Fort Davidson (September 27, 1864): By the autumn of 1864 the war was going badly for the Confederacy, especially in the West. Other than some raids and constant guerrilla activity, the rebels had been pushed out of Missouri and northern Arkansas. General Sterling Price hit upon a bold plan to march north out of Arkansas and take St. Louis just before the presidential election. This, he hoped, would make Lincoln lose, or at least take pressure off the beleaguered Confederates east of the Mississippi.

His first stop was Fort Davidson in the Arcadia Valley in southern Missouri. While some of his officers recommended bypassing the fort, Price wanted to give his troops an early boost in morale and capture supplies. The rebels charged across an open plain into withering musket fire and blasts of grapeshot. By the end of the day almost a thousand men lay dead around the fort, and the Union troops still held their ground. That night the defenders snuck out under cover of darkness, blew up the fort’s magazine, and slipped away into the night. This disastrous defeat so weakened and delayed Price’s army that he gave up trying to take St. Louis. His invasion became just another raid as he made a long loop through the state, ending in defeat at the Battle of Westport near Kansas City. Price’s invasion was the last major Confederate campaign west of the Mississippi.

Fort Davidson State Historic Site preserves the fort’s earthen ramparts and has an excellent museum about Price’s Raid.


Glorieta Pass (March 26-28, 1862): Throughout the war the Confederacy suffered from a naval blockade. The rebel army in Texas hoped that if they could take the sparsely defended Southwest they could march all the way to California. There they could exploit California’s gold mines and trade with the world with little interference from the Union. An army of about 2,500 hardy Texans and New Mexicans headed out. At first all went well and they captured several Union forts and towns, but waiting for them at Glorieta Pass in New Mexico was a determined force of local Unionists and soldiers from Colorado. The pass was narrow and restricted on both sides by steep slopes. The fighting raged over rugged terrain and the Confederates looked like they were going to finally force their way through the pass when they discovered all of their supply wagons and horses had been destroyed by some Colorado troops who had climbed over the mountains and snuck behind the rebel position. The Confederates had no choice but to retreat in a grueling, thirsty slog back to Texas. The dreams of a Confederacy stretching from sea to shining sea died at the “Gettysburg of the West.”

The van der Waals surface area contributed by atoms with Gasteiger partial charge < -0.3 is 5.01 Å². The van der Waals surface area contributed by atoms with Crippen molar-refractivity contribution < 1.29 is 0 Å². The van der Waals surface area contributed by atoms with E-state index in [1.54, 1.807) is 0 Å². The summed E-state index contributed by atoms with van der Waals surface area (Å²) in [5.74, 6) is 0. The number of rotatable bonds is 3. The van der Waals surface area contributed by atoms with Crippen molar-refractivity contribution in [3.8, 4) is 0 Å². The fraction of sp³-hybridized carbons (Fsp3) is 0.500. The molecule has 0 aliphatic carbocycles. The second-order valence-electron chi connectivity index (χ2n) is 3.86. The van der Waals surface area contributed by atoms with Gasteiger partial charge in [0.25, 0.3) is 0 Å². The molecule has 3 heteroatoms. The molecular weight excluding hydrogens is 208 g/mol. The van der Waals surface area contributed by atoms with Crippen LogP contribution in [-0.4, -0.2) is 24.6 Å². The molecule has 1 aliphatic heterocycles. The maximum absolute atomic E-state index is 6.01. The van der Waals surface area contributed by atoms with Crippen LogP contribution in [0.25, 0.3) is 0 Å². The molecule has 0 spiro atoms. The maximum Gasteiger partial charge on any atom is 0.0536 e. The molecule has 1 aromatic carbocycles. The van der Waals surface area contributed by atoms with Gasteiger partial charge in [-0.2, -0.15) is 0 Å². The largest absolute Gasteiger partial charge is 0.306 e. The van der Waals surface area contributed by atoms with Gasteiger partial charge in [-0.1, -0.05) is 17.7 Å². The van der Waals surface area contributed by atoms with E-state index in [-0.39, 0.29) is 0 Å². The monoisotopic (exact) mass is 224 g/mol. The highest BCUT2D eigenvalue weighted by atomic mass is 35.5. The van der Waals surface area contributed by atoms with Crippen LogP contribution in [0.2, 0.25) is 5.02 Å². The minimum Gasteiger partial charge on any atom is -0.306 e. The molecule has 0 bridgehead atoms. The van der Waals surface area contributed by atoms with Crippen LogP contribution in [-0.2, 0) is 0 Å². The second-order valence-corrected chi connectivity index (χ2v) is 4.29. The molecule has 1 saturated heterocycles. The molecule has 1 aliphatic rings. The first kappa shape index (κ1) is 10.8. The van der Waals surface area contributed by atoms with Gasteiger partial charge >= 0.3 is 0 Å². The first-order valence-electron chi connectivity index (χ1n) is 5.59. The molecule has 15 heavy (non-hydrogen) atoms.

The battlefield is part of the Pecos National Historical Park and can only be visited as part of a park ranger guided tour. That’s a good thing, because the rangers really know their stuff and will point all the important spots.

Picacho Pass (April 15, 1862): During the Confederate campaign in New Mexico a small detachment of 54 Texans rode to Tucson and claimed it for the Confederacy. A Union column of 2,350 cavalry set out from California to take it back along with the rest of the Southwest. As they approached Tucson, a dozen cavalrymen and a scout ranged ahead to see what the rebels were doing. Fifty miles northwest of town they came across ten rebels camped at Picacho Pass, a towering mesa overlooking the northwestern approach to Tucson. There was a brief firefight in which three Union soldiers were killed and three wounded. Three rebels were captured and two were wounded. Considering the small size of the forces involved, in terms of percentages this was one of the bloodiest battles of the Civil War! The rebels hurried back to Tucson to tell their commander that the Union army was on the way, and they retreated to Texas. The Battle of Picacho Pass is considered by many to be the westernmost battle of the Civil War.

Picacho Peak State Park is a fun day trip from Tucson or Phoenix. There’s nothing to see from the actual battle, but you can clamber up the peak and look out over a sweeping view of the Arizona desert, marred by the nearby Central Arizona Project and Interstate 10. The park has an annual reenactment.

Do you have a favorite, lesser-known battlefield? Tell us about it in the comments section!